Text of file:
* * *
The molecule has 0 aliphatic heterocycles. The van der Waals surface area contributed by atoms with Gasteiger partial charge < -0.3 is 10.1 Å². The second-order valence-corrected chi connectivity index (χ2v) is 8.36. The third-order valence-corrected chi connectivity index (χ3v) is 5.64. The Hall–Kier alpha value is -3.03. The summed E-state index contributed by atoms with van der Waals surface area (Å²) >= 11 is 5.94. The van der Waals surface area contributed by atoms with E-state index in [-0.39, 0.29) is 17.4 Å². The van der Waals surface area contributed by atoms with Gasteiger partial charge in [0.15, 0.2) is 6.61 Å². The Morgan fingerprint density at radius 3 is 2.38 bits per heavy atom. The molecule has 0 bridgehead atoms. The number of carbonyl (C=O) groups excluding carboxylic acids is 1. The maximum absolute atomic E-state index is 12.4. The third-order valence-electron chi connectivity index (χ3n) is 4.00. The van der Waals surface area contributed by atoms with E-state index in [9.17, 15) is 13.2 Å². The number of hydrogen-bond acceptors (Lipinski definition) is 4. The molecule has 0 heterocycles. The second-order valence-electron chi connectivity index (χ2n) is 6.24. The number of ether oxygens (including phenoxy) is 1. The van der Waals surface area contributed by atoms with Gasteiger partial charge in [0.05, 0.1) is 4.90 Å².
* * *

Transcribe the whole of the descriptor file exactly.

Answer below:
The molecule has 0 aliphatic heterocycles. The van der Waals surface area contributed by atoms with Gasteiger partial charge < -0.3 is 10.1 Å². The second-order valence-corrected chi connectivity index (χ2v) is 8.36. The third-order valence-corrected chi connectivity index (χ3v) is 5.64. The Hall–Kier alpha value is -3.03. The summed E-state index contributed by atoms with van der Waals surface area (Å²) >= 11 is 5.94. The van der Waals surface area contributed by atoms with E-state index in [-0.39, 0.29) is 17.4 Å². The van der Waals surface area contributed by atoms with Gasteiger partial charge in [0.15, 0.2) is 6.61 Å². The Morgan fingerprint density at radius 3 is 2.38 bits per heavy atom. The molecule has 0 bridgehead atoms. The number of carbonyl (C=O) groups excluding carboxylic acids is 1. The maximum absolute atomic E-state index is 12.4. The third-order valence-electron chi connectivity index (χ3n) is 4.00. The van der Waals surface area contributed by atoms with E-state index in [9.17, 15) is 13.2 Å². The number of hydrogen-bond acceptors (Lipinski definition) is 4. The molecule has 0 heterocycles. The second-order valence-electron chi connectivity index (χ2n) is 6.24. The number of ether oxygens (including phenoxy) is 1. The van der Waals surface area contributed by atoms with Gasteiger partial charge in [0.05, 0.1) is 4.90 Å².